Domestic violence is a problem of epidemic proportions.
- Approximately three women in this country are murdered by their husbands or boyfriends every day.
- Of these, most are killed within two weeks of leaving the batterer.
- One in three women report being in an abusive relationship sometime in their life.
- Two-thirds of the residents in battered women’s shelters are children.
- Men who are physically violent toward their partners are likely to use violence toward children as well.
The health effects of domestic violence are investing in binary options devastating. Domestic violence is the leading cause of injury to women in the15-44 age range. In the United States, approximately two million injuries are sustained by women and 580,000 injuries are sustained by men due to domestic violence each year. Additionally, people experiencing domestic violence are more likely to have a wide range of physical and mental health problems. The rate of depression in victims of domestic violence is twice as high as the rate of depression of non-victims.
The healthcare costs of intimate partner violence are substantial. The Center for Disease Control (CDC) estimates that the direct physical and mental health care costs of domestic violence in the U.S. exceed $4 billion per year. Victims of domestic violence have twice the health care visits and utilization than people who do not experience domestic violence.
Domestic violence affects families at all socio-economic levels, all education levels, all religions, and all ethnicities. Its impact on individual families is enormous and devastating but the impact on the community as a whole is equally devastating. It is a serious, widespread health and safety issue and must be treated as such.
Although victims are at increased risk of injury when trying to leave their batterer, they are safe only if they are able to successfully do so. Counseling, crisis shelters, and transitional living and employment programs are online binary options important support systems that women and children need to escape the hold of domestic violence. The Domestic Violence Center (DVC) of Santa Clarita Valley provides these support systems and does so in a cost effective, fiscally sound manner.
The DVC creates healthy relationships through intervention, prevention and education to end the cycle of violence.
The Domestic Violence Center transforms lives. We help women, children and men gain the confidence and capability to demonstrate dignity and respect now, and in future generations.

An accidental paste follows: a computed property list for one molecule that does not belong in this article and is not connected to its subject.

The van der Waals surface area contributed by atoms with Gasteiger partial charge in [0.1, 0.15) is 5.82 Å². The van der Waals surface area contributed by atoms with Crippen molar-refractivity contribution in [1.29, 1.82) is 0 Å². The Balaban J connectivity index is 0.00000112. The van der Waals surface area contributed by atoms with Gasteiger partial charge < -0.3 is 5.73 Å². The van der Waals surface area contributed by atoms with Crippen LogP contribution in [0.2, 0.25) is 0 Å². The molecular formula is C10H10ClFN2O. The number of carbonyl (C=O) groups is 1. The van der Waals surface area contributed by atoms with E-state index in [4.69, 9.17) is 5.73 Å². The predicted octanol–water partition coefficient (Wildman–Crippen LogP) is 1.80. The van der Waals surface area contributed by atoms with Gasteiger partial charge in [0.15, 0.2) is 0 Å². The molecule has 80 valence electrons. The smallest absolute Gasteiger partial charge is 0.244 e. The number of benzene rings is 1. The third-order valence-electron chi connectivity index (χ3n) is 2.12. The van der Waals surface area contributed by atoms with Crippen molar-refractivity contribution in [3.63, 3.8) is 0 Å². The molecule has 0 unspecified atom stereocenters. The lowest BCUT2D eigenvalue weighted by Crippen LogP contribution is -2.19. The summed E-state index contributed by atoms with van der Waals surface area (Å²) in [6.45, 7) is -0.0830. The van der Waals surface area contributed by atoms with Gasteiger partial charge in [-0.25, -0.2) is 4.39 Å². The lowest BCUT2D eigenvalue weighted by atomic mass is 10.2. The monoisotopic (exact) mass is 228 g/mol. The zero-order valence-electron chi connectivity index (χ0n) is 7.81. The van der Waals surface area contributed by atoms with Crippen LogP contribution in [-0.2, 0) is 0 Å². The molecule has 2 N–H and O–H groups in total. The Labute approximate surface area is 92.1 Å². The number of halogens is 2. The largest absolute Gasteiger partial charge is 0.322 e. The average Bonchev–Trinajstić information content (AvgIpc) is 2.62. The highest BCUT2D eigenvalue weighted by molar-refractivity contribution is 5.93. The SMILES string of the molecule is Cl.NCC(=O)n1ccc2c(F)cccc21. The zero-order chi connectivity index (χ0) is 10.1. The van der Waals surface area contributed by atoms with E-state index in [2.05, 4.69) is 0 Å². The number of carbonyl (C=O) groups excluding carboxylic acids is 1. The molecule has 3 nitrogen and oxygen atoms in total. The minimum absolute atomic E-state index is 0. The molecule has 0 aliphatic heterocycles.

Domestic Violence Center of Santa Clarita Valley Provides Solutions
The Domestic Violence Center (DVC) of Santa Clarita Valley provides safety and support to victims of domestic violence while working to break the cycle of abuse. We primarily offer shelter, crisis intervention, counseling, advocacy, and activities to support increased economic opportunities for victims. We endeavor to increase community awareness about domestic violence issues and bring about societal change through education and public policy advocacy.
Stop Domestic Violence, Build Self Reliance, Save Lives
We believe that everyone deserves to live a life free of violence. Our vision is that all people will take personal responsibility to eradicate domestic violence in their own relationships and families and in the community at large. Domestic violence will be replaced with equality in relationships and mutual respect.
We live in a society where resources, power, privileges, rewards and justice are what is the binary options market distributed unequally. Therefore, we believe:
Although the vast majority of victims of domestic violence are women, domestic violence is not solely a woman’s issue, nor is it solely a man’s issue.
- Domestic violence is about power and control.
- Domestic violence is not a relationship problem.
- A person using power and control over another is entirely responsible for his/her behavior and the outcome.
- Domestic violence affects all people in our society, not only the victim and the perpetrator.
- Domestic violence is child abuse; it is a learned behavior; it affects the whole family and it cyclical and intergenerational.
- Domestic violence feeds on silence.
The following core values guide the way we work and the relationships we build:
We practice compassionate treatment of others without regard to age, race, ethnicity, national origin, gender, disability, income, sexual orientation, marital status, politics, or religion. We believe in the inherent worth of all people and in honest, open communication.
We stand for an environment in which individuals can make decisions and move forward with their lives, free from bias, coercion, and fear.
We are committed to overcoming cultural, geographic, and other barriers to share our expertise and extend our services into every corner of the community.
We uphold the right of all individuals to be free from harm and to enjoy relationships based on fairness and trust.